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Infrastructure sessions at Canadian Construction Association annual conference to focus on creative funding solutions

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by Vince Versace last update:Mar 8, 2011

Is there a made-in-Canada funding solution to help tackle the nation’s infrastructure deficit? That is the question a two-day expert panel will explore at the 93rd annual Canadian Construction Association (CCA) conference being held in Hawaii this week.
Canadian Construction Association Hawaii Conference logo
Canadian Construction Association Hawaii Conference logo

Is there a made-in-Canada funding solution to help tackle the nation’s infrastructure deficit? That is the question a two-day expert panel will explore at the 93rd annual Canadian Construction Association (CCA) conference being held in Hawaii this week.

The two-day session called Funding Options for Canada’s Infrastructure: Is there no “Made in Canada” solution,? will feature construction, economic, surety and government stakeholders discussing the successes and challenges in finding an effective infrastructure funding solution.

"What is our biggest challenge? We know there is an infrastructure deficit, but how can governments fund what they need to do?" says Dee Miller 2011 CCA conference chair. “If it means multiple different funding mechanisms or a sole different funding mechanism, how do we, as the contractor community, respond to that?”

The first part of the two-day session begins today and is primarily focused on the British Columbia (B.C.) experience with varied funding solutions to tackle infrastructure needs.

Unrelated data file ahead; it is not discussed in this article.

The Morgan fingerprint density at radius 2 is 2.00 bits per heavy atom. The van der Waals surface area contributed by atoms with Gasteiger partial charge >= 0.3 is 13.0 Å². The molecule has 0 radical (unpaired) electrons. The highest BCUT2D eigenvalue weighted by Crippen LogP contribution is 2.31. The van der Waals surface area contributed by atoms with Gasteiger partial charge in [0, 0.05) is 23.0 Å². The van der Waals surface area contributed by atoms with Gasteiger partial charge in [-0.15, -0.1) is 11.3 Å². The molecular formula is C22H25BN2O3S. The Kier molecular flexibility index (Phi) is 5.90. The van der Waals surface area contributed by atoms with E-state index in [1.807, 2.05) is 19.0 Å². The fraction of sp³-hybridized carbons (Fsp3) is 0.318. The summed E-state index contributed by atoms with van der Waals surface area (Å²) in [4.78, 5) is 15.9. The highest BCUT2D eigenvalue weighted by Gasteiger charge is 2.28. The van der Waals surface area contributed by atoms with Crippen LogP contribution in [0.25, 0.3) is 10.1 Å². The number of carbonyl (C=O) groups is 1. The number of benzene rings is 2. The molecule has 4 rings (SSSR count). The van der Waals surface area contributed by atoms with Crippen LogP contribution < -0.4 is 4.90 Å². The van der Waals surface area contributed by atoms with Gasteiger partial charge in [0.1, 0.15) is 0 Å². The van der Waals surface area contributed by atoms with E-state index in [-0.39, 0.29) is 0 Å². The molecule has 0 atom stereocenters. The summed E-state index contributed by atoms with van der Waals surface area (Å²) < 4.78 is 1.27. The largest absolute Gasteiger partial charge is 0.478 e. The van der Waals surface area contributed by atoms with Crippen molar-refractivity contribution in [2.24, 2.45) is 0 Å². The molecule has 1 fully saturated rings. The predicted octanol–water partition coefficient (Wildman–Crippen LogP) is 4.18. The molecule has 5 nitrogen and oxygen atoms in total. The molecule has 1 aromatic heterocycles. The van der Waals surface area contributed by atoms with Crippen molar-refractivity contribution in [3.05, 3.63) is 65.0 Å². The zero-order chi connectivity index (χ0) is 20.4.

The expected panelists are Casey Vander Ploeg, senior policy analyst at the Canada West Foundation, Dan Doyle, former B.C. deputy minister of transportation and infrastructure and former infrastructure vice-president of the Vancouver Winter Olympics organizing committee and Sarah Clark, CEO of Partnerships B.C.

Vander Ploeg is expected to provide an overview of various infrastructure financing options available to government. Doyle will speak to why the B.C. provincial government and the Vancouver Olympic committee made certain funding choices in the past.

“Sarah Clark will talk about the mandate of Partnerships B.C., their successes and some of the obstacles they’ve experienced in participating in some public-private partnership models,” says Miller.

The second part of the session takes place Wednesday, March 9 and has a wide-ranging collection of panelists providing expertise on various aspects of infrastructure funding solutions. The expected panelists are Pat Fiacco, mayor of Regina, Kees Cusveller, vice-president, business development at Graham Construction, Guy Felio, municipal infrastructure report card lead consultant, David Bowcott of Aon Risk Services and Vander Ploeg.

Among the items the group will discuss are the results of the recent infrastructure summit held in Regina and the status of the infrastructure report card being developed by the CCA, the Federation of Canadian Municipalities, the Canadian Society for Civil Engineering and the Canadian Public Works Association.

“What is the state of the infrastructure deficit? Fifty-five per cent of infrastructure requirements are at the municipal level,” notes Miller. “Municipalities are quite limited by having to use property taxes for the replacement of infrastructure.” Both sessions will also discuss how small and mid-sized contractors can compete on the changing construction industry landscape.

“The marketplace has changed, how contracts come together has changed and our competitors have changed,” says Miller. “It is really making us sit up and realize if we want to compete and be successful, we need to change too.”

last update:Mar 8, 2011

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